2. If you had to fit this habitat in a place the size of the science room, estimate the numbers of each organism (in your food web) that there could be. Be realistic: don’t include 10 lions, because they would never be able to live together and find food in such a small space!
  3. Now that you’ve established equilibrium(a balance in the ecosystem), what effect on the numbers of organisms would the following have:
    1. Twice as much rainfall
    2. Half as much sunlight
    3. Monthly fires
    4. Steady increase in air pollution (carbon dioxide)
Benefit & Harm
For #2 Purple Loose Strife Locusts Box Turtles
What Benefits
What is Harmed
For #3 and #4 (producer) (primary consumer) (secondary consumer)
What Benefits
What is Harmed
  1. Make a food web for the temperate deciduous forest. Include at least eight organisms.
  2. For each of the following organisms, pick one organism from your food web that benefits and one that is harmed and fill in the chart:
    1. Purple Loose Strife: An invasive plant that is not native to northeastern Ohio, but takes the place of other native species; not poisonous to herbivores
    2. Locusts: Beetle-like flying insects that swarm and damage crops
    3. Box Turtles: Small turtles that are omnivorous
  3. From your food web choose one producer, one primary consumer and one secondary consumer. Fill in the chart above with your choices.
  4. Assume that each organism that you just chose leaves your food web. You will fill in the chart with one organism that benefits and one that is harmed due to this organism leaving your food web.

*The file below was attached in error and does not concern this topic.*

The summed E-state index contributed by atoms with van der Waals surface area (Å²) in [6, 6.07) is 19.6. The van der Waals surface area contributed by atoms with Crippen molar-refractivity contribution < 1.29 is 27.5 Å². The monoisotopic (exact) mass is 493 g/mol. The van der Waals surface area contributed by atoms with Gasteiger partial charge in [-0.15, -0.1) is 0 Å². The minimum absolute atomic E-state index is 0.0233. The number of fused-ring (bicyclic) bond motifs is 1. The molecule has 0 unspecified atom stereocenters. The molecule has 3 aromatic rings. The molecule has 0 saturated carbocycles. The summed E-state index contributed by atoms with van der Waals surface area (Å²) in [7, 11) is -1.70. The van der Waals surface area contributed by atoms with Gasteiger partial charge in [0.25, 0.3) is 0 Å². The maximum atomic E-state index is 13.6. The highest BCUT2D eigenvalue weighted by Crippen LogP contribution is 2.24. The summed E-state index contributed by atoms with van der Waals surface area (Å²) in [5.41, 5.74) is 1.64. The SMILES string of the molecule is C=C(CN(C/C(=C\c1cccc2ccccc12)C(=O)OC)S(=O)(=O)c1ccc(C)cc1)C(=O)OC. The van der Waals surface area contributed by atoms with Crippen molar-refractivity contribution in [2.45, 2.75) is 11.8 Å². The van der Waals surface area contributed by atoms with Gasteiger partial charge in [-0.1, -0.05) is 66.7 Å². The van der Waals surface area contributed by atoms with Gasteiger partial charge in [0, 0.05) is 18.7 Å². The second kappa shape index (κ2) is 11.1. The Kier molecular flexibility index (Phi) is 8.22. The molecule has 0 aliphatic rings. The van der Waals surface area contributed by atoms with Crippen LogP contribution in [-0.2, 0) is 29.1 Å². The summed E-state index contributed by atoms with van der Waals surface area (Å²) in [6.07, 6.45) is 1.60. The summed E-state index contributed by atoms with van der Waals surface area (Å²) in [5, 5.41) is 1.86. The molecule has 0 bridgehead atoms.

5. What kinds of organisms (producer, primary consumer, secondary consumer) benefit and which are harmed when the following are introduced:
    1. An invasive producer
    2. A carnivore
    3. An omnivore
  6. What kinds of organisms (producer, primary consumer, secondary consumer) benefit and which are harmed when the following leave the ecosystem:
    1. A producer
    2. An herbivore
    3. A carnivore
Modeling Predator-Prey Interactions

One type of interaction between organisms in an ecosystem is predation. A predator is an animal that captures and feeds on another animal, its prey. Predation affects the size of a prey population, and the size of a prey population affects the size of the predator population. In this activity, snakes will be the predators and mice will be the prey. You will record and interpret changes in the populations of both the predators and prey.


  • 200 1-inch red squares
  • 50 3-inch blue squares


In this activity, your desk represents an ecosystem. Use the red squares to represent mice. Use the blue squares to represent snakes—predators that feed on mice. You will work with a partner. Decide which one of you will be the predator and which one will be the prey. As you do the activity, record your results in the data table on the next page.